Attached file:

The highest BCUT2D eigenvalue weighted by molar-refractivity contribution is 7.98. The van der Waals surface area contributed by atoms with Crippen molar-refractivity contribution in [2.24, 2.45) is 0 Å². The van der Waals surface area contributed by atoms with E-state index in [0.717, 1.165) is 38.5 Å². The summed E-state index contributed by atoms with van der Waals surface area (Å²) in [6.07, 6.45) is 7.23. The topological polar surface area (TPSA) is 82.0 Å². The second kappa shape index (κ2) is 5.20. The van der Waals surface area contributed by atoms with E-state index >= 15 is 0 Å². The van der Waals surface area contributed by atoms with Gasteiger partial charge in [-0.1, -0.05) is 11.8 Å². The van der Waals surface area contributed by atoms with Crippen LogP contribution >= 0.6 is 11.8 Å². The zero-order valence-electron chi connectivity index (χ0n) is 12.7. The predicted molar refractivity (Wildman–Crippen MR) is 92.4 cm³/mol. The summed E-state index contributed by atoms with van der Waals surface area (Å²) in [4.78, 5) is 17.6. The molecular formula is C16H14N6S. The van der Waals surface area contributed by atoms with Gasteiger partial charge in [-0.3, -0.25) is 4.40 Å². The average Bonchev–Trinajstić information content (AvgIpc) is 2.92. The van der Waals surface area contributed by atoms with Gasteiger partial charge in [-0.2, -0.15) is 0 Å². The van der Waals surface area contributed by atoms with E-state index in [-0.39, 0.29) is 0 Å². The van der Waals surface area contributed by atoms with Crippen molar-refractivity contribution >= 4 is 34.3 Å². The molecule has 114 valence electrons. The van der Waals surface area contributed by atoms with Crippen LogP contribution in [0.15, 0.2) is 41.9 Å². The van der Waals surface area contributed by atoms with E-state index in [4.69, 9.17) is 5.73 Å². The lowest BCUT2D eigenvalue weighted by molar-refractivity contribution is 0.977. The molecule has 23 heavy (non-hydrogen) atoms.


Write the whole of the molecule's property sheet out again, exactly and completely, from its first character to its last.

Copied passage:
The highest BCUT2D eigenvalue weighted by molar-refractivity contribution is 7.98. The van der Waals surface area contributed by atoms with Crippen molar-refractivity contribution in [2.24, 2.45) is 0 Å². The van der Waals surface area contributed by atoms with E-state index in [0.717, 1.165) is 38.5 Å². The summed E-state index contributed by atoms with van der Waals surface area (Å²) in [6.07, 6.45) is 7.23. The topological polar surface area (TPSA) is 82.0 Å². The second kappa shape index (κ2) is 5.20. The van der Waals surface area contributed by atoms with E-state index >= 15 is 0 Å². The van der Waals surface area contributed by atoms with Gasteiger partial charge in [-0.1, -0.05) is 11.8 Å². The van der Waals surface area contributed by atoms with Crippen LogP contribution >= 0.6 is 11.8 Å². The zero-order valence-electron chi connectivity index (χ0n) is 12.7. The predicted molar refractivity (Wildman–Crippen MR) is 92.4 cm³/mol. The summed E-state index contributed by atoms with van der Waals surface area (Å²) in [4.78, 5) is 17.6. The molecular formula is C16H14N6S. The van der Waals surface area contributed by atoms with Gasteiger partial charge in [-0.3, -0.25) is 4.40 Å². The average Bonchev–Trinajstić information content (AvgIpc) is 2.92. The van der Waals surface area contributed by atoms with Gasteiger partial charge in [-0.2, -0.15) is 0 Å². The van der Waals surface area contributed by atoms with E-state index in [-0.39, 0.29) is 0 Å². The van der Waals surface area contributed by atoms with Crippen molar-refractivity contribution >= 4 is 34.3 Å². The molecule has 114 valence electrons. The van der Waals surface area contributed by atoms with Crippen LogP contribution in [0.15, 0.2) is 41.9 Å². The van der Waals surface area contributed by atoms with E-state index in [4.69, 9.17) is 5.73 Å². The lowest BCUT2D eigenvalue weighted by molar-refractivity contribution is 0.977. The molecule has 23 heavy (non-hydrogen) atoms.